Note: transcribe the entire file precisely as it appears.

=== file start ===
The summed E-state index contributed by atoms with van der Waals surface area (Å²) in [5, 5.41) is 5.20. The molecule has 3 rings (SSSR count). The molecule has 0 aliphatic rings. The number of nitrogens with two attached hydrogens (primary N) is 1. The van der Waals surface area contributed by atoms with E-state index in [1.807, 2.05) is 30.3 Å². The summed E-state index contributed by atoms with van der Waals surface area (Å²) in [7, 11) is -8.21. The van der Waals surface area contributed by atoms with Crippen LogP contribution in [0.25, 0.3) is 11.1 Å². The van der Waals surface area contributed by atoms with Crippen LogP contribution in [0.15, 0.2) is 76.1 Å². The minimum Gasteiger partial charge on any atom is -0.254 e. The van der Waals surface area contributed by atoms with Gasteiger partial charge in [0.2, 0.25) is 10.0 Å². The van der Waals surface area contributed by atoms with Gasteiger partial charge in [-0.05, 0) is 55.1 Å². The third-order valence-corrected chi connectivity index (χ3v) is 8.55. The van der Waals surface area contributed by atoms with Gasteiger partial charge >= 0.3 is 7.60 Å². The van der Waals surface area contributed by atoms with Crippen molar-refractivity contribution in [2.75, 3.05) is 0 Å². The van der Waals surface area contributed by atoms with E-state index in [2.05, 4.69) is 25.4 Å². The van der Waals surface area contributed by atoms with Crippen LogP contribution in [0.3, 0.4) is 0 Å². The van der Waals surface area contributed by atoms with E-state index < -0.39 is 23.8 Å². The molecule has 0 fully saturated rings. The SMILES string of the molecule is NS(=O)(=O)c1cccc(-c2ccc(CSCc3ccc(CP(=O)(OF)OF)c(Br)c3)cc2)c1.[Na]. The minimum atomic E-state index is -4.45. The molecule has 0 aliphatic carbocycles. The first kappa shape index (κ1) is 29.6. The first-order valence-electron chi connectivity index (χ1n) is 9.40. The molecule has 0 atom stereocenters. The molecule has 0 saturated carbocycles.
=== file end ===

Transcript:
The summed E-state index contributed by atoms with van der Waals surface area (Å²) in [5, 5.41) is 5.20. The molecule has 3 rings (SSSR count). The molecule has 0 aliphatic rings. The number of nitrogens with two attached hydrogens (primary N) is 1. The van der Waals surface area contributed by atoms with E-state index in [1.807, 2.05) is 30.3 Å². The summed E-state index contributed by atoms with van der Waals surface area (Å²) in [7, 11) is -8.21. The van der Waals surface area contributed by atoms with Crippen LogP contribution in [0.25, 0.3) is 11.1 Å². The van der Waals surface area contributed by atoms with Crippen LogP contribution in [0.15, 0.2) is 76.1 Å². The minimum Gasteiger partial charge on any atom is -0.254 e. The van der Waals surface area contributed by atoms with Gasteiger partial charge in [0.2, 0.25) is 10.0 Å². The van der Waals surface area contributed by atoms with Gasteiger partial charge in [-0.05, 0) is 55.1 Å². The third-order valence-corrected chi connectivity index (χ3v) is 8.55. The van der Waals surface area contributed by atoms with Gasteiger partial charge >= 0.3 is 7.60 Å². The van der Waals surface area contributed by atoms with Crippen molar-refractivity contribution in [2.75, 3.05) is 0 Å². The van der Waals surface area contributed by atoms with E-state index in [2.05, 4.69) is 25.4 Å². The van der Waals surface area contributed by atoms with Crippen LogP contribution in [0.3, 0.4) is 0 Å². The van der Waals surface area contributed by atoms with E-state index < -0.39 is 23.8 Å². The molecule has 0 fully saturated rings. The SMILES string of the molecule is NS(=O)(=O)c1cccc(-c2ccc(CSCc3ccc(CP(=O)(OF)OF)c(Br)c3)cc2)c1.[Na]. The minimum atomic E-state index is -4.45. The molecule has 0 aliphatic carbocycles. The first kappa shape index (κ1) is 29.6. The first-order valence-electron chi connectivity index (χ1n) is 9.40. The molecule has 0 atom stereocenters. The molecule has 0 saturated carbocycles.